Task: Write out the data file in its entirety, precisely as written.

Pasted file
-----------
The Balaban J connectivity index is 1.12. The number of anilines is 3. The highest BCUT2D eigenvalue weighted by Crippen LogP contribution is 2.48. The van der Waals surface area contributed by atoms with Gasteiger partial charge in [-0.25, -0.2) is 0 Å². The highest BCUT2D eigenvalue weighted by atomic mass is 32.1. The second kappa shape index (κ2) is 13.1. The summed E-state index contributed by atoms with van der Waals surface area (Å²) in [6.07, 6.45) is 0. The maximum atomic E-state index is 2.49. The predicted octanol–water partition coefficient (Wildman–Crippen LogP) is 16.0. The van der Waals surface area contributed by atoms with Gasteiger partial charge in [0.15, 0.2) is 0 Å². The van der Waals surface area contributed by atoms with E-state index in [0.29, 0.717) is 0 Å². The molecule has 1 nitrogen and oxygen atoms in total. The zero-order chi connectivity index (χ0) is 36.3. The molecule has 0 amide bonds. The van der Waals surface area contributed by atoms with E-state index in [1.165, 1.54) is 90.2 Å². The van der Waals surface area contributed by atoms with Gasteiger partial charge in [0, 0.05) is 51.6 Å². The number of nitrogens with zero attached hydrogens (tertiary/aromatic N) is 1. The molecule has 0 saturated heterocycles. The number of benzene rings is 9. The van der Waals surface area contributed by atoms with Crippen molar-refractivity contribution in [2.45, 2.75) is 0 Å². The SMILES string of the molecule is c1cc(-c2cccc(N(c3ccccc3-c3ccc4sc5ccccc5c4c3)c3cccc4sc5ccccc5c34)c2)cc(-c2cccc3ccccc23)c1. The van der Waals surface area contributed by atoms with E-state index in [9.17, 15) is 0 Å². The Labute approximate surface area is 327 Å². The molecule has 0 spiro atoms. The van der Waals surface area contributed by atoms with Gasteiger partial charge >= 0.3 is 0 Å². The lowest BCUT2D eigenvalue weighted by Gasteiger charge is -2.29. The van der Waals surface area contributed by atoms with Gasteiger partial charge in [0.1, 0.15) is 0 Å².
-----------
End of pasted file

The Balaban J connectivity index is 1.12. The number of anilines is 3. The highest BCUT2D eigenvalue weighted by Crippen LogP contribution is 2.48. The van der Waals surface area contributed by atoms with Gasteiger partial charge in [-0.25, -0.2) is 0 Å². The highest BCUT2D eigenvalue weighted by atomic mass is 32.1. The second kappa shape index (κ2) is 13.1. The summed E-state index contributed by atoms with van der Waals surface area (Å²) in [6.07, 6.45) is 0. The maximum atomic E-state index is 2.49. The predicted octanol–water partition coefficient (Wildman–Crippen LogP) is 16.0. The van der Waals surface area contributed by atoms with Gasteiger partial charge in [0.15, 0.2) is 0 Å². The van der Waals surface area contributed by atoms with E-state index in [0.29, 0.717) is 0 Å². The molecule has 1 nitrogen and oxygen atoms in total. The zero-order chi connectivity index (χ0) is 36.3. The molecule has 0 amide bonds. The van der Waals surface area contributed by atoms with E-state index in [1.165, 1.54) is 90.2 Å². The van der Waals surface area contributed by atoms with Gasteiger partial charge in [0, 0.05) is 51.6 Å². The number of nitrogens with zero attached hydrogens (tertiary/aromatic N) is 1. The molecule has 0 saturated heterocycles. The number of benzene rings is 9. The van der Waals surface area contributed by atoms with Crippen molar-refractivity contribution in [2.45, 2.75) is 0 Å². The SMILES string of the molecule is c1cc(-c2cccc(N(c3ccccc3-c3ccc4sc5ccccc5c4c3)c3cccc4sc5ccccc5c34)c2)cc(-c2cccc3ccccc23)c1. The van der Waals surface area contributed by atoms with E-state index in [9.17, 15) is 0 Å². The Labute approximate surface area is 327 Å². The molecule has 0 spiro atoms. The van der Waals surface area contributed by atoms with Gasteiger partial charge >= 0.3 is 0 Å². The lowest BCUT2D eigenvalue weighted by Gasteiger charge is -2.29. The van der Waals surface area contributed by atoms with Gasteiger partial charge in [0.1, 0.15) is 0 Å².